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appeared arms beautiful believe better Bill body British brought called cause character classes close common continued course Court effect England evil eyes face fall father fear feel fire followed force France gave give Government hand head hear heard heart Henry honour hope hour House human interest King Lady land leave length less light live look Lord Major matter means ment mind morning nature never night noble object once party passed person political poor present principles replied round scene seemed seen side soon speak spirit stand suffered tell thee thing thou thought tion took true turned voice whole young
Page 37 - It is a partnership in all science ; a partnership in all art ; a partnership in every virtue, and in all perfection. As the ends of such a partnership cannot be obtained in many generations, it becomes a partnership not only between those who are living, but between those who are living, those who are dead, and those who are to be born.
Page 179 - The wilderness and the solitary place shall be glad for them; and the desert shall rejoice, and blossom as the rose. It shall blossom abundantly, and rejoice even with joy and singing: the glory of Lebanon shall be given unto it, the excellency of Carmel and Shar'on, they shall see the glory of the LORD, and the excellency of our God.
Page 513 - His praise, ye Winds, that from four quarters blow, Breathe soft or loud ; and, wave your tops, ye Pines, With every plant, in sign of worship wave. Fountains, and ye that warble, as ye flow, Melodious murmurs, warbling tune his praise. Join voices all ye living Souls: Ye Birds, That singing up to Heaven-gate ascend, Bear on your wings and in your notes his praise.
Page 22 - Not that Nepenthes which the wife of Thone In Egypt gave to Jove-born Helena Is of such power to stir up joy as this, To life so friendly, or so cool to thirst.
Page 31 - Learning paid back what it received to nobility and to priesthood; and paid it with usury, by enlarging their ideas and by furnishing their minds. Happy if they had all continued to know their indissoluble union and their proper place! Happy if learning, not debauched by ambition, had been satisfied to continue the instructor, and not aspired to be the master! Along with its natural protectors and guardians, learning will be cast into the mire and trodden down under the hoofs of a swinish multitude.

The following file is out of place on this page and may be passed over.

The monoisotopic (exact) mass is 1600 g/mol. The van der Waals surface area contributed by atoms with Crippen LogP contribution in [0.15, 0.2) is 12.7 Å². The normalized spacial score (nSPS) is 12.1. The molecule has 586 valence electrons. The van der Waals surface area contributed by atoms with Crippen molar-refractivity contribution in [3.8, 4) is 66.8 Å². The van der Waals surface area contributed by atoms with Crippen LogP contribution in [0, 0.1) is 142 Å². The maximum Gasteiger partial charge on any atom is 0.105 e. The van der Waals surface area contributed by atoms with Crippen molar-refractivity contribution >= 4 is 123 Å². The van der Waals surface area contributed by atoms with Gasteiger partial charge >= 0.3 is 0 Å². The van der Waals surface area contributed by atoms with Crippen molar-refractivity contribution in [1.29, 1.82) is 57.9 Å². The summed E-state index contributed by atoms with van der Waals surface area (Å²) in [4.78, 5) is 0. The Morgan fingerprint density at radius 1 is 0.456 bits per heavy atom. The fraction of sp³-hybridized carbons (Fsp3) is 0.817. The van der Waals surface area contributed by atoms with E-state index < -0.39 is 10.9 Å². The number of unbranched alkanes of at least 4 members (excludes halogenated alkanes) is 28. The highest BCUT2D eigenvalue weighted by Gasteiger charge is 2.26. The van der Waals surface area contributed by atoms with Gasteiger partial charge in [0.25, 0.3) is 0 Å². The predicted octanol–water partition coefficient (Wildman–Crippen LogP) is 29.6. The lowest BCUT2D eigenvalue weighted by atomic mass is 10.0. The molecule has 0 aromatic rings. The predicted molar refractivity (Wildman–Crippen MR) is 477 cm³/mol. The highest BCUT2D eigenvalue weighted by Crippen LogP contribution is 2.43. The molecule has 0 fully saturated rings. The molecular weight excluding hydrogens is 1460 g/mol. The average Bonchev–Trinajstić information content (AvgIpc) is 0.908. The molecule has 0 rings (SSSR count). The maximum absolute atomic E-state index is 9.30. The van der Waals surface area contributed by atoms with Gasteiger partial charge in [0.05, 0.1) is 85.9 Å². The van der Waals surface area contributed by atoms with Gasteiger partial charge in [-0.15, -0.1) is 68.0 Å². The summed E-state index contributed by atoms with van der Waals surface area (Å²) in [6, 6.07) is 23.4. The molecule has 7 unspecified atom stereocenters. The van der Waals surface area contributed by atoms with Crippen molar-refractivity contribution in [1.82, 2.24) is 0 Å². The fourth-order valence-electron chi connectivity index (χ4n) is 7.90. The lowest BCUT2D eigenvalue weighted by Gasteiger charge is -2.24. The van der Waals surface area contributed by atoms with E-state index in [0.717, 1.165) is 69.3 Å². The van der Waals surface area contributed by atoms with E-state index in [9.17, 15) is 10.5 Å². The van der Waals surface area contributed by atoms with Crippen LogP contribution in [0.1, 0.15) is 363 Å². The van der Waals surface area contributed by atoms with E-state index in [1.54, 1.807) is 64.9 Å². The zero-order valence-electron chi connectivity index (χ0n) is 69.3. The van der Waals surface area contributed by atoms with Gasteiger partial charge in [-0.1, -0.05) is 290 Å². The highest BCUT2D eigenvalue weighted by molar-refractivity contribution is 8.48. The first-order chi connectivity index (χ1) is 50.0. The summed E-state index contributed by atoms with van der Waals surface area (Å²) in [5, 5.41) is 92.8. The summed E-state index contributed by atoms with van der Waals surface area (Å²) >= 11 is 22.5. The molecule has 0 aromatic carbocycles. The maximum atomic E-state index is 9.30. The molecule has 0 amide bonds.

Page 36 - Every sort of moral, every sort of civil, every sort of politic institution, aiding the rational and natural ties that connect the human understanding and affections to the divine, are not more than necessary, in order to build up that wonderful structure, Man ; whose prerogative it is, to be in a great degree a creature of his own making ; and who when made as he ought to be made, is destined to hold no trivial place in the creation.
Page 184 - Who coverest thyself with light as with a garment: who stretchest out the heavens like a curtain: 3 Who layeth the beams of his chambers in the waters: who maketh the clouds his chariot: who walketh upon the wings of the wind...
Page 525 - The lamb thy riot dooms to bleed today, Had he thy reason, would he skip and play? Pleased to the last, he crops the flowery food, And licks the hand just raised to shed his blood.
Page 36 - To avoid therefore the evils of inconstancy and versatility, ten thousand times worse than those of obstinacy and the blindest prejudice, we have consecrated the state, that no man should approach to look into its defects or corruptions but with due caution...
Page 35 - ... system to remove its corruptions, to supply its defects, or to perfect its construction. If our religious tenets should ever want a further elucidation, we shall not call on atheism to explain them. We shall not light up our temple from that unhallowed fire. It will be illuminated with other lights. It will be perfumed •with other incense than the infectious stuff which is imported by the smugglers of adulterated metaphysics.